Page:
After a month of tolerance and understanding our togetherness vanishes oh-so-suddenly. Is it sapped by the multitude of phone calls round the world to establish if a sliver of crescent has been spotted? Is it the plethora of text messages that ratchet up our bills to the mobile network companies? Is it the uncertainty of whether to cook Eid breakfast or not?

    Ramadan is about unity of spirit. We reject the physical so we can concentrate on our connections as souls. As with hajj, when we fast, the outer is irrelevant. Each human being we come across who is in this state of worship is a beautiful thing for us to appreciate. Ramadan is the epitome of love, peace and goodwill to humanity. We know that “Allah cannot be contained anywhere in the universe except in the heart of the believer”, and “there are as many ways to know Allah as there are human beings”. Yet we insist on squabbling over our differences whether they be about Eid, the specifics of how to pray or do wudhu, what time the fast breaks, or how long or short out trousers, beards or headscarves should be.

    We then approach the final days when Eid is almost upon us, and as soon as we see the exit gates back into the dunya, the spirit of unity that we worked so hard to cultivate is lost. Worse still, we we take pleasure in returning to the intolerant bickering like an ex-smoker returning to his beloved cigarettes. Was the peace, harmony and unity of Ramadan so transient and painful that we longed to return to the disagreements and divisive behaviours that we experience all year round?

    If so, then it reveals more about us as a Muslim community than we might like to admit. If we had truly learnt to be as happy for our brothers and sisters as we are for ourselves, and if we had internalised the notion that we must celebrate difference, then we would not fall out over Eid the very second – and yes, it is the very single second – that Ramadan ends.

    If others are celebrating Eid before us, we should be joyful for them. They have reached their triumphant end. But we too have joy, for we are blessed enough to have an additional day of Ramadan. Who would wish to pass up even a single minute of this month? If we are celebrating Eid before others, then what better blessing than to prepare the way for those who are still to come and join us to start our fresh journey into the year? It’s Eid, let’s relax and chill out. We managed to keep it together under the physical duress of Ramadan, let’s not lose it over deciding which day is Eid, and then return to the mire of un-ending disputes the year-round. The Prophet says that any day that is better than the previous one is a day of Eid for the believer, so why not make it Eid every day?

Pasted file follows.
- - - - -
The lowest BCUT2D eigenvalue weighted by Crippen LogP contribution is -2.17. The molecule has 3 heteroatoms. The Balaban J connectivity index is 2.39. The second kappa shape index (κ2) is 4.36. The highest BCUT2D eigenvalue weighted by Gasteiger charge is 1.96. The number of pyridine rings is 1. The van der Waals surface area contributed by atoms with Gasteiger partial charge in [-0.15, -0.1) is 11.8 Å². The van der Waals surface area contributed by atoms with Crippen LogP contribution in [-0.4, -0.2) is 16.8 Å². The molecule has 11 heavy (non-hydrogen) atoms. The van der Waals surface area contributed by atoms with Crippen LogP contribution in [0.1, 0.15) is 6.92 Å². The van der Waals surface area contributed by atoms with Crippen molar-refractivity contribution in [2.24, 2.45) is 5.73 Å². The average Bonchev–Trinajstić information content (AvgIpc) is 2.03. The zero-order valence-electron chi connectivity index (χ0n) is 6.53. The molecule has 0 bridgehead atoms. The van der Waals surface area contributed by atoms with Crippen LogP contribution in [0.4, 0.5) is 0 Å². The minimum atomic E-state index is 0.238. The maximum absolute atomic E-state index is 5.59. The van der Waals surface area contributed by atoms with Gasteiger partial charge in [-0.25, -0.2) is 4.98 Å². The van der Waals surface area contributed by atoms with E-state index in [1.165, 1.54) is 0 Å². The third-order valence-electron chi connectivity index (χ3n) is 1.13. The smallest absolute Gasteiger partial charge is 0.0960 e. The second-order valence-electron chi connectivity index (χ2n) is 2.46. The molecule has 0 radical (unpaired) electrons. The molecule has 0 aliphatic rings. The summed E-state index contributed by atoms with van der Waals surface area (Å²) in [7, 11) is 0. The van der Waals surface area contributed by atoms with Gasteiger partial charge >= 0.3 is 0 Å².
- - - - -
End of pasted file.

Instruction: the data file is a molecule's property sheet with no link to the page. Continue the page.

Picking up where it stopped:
On a more practical note, if we celebrate all of our Eids together, then we can have up to three days of festivities, joy and of course highly delicious and calorific sweets. Instead of being stingy and tightening our belts towards Eid, let us be joyful, generous and above all happy enough spend a trio of exuberant days celebrating not only the completion of Ramadan, but also the immense achievement of learning to accept, support and celebrate our differences.

    This article was published in The Muslim News

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  • We wish you a merry Christmas, We wish you an Eid Mubarak… Christmas carols like never before

    With the Muslim festival of Eid celebrating the hajj last week, and the celebration of Christmas this week, I couldn’t help myself but to indulge everyone in a little festive humour.

    I have taken some beloved Christmas songs, and re-written the lyrics with a twist, and then had the carols performed by traditional carol singers. The result is an acoustic treat.

    Enjoy the songs, and the festive season. And if you love them as much as I do, leave your comments and encouragement. Please make sure you credit Spirit21 correctly.

    There are two songs, which have been recorded with a live audience:

    We wish you an Eid Mubarak
    A timeless classic, with a bit of modern day multiculturalism

    I’m dreaming of a moonsighting –
    The new moon tells us when Eid is, but when is the new moon?
    (c) All rights reserved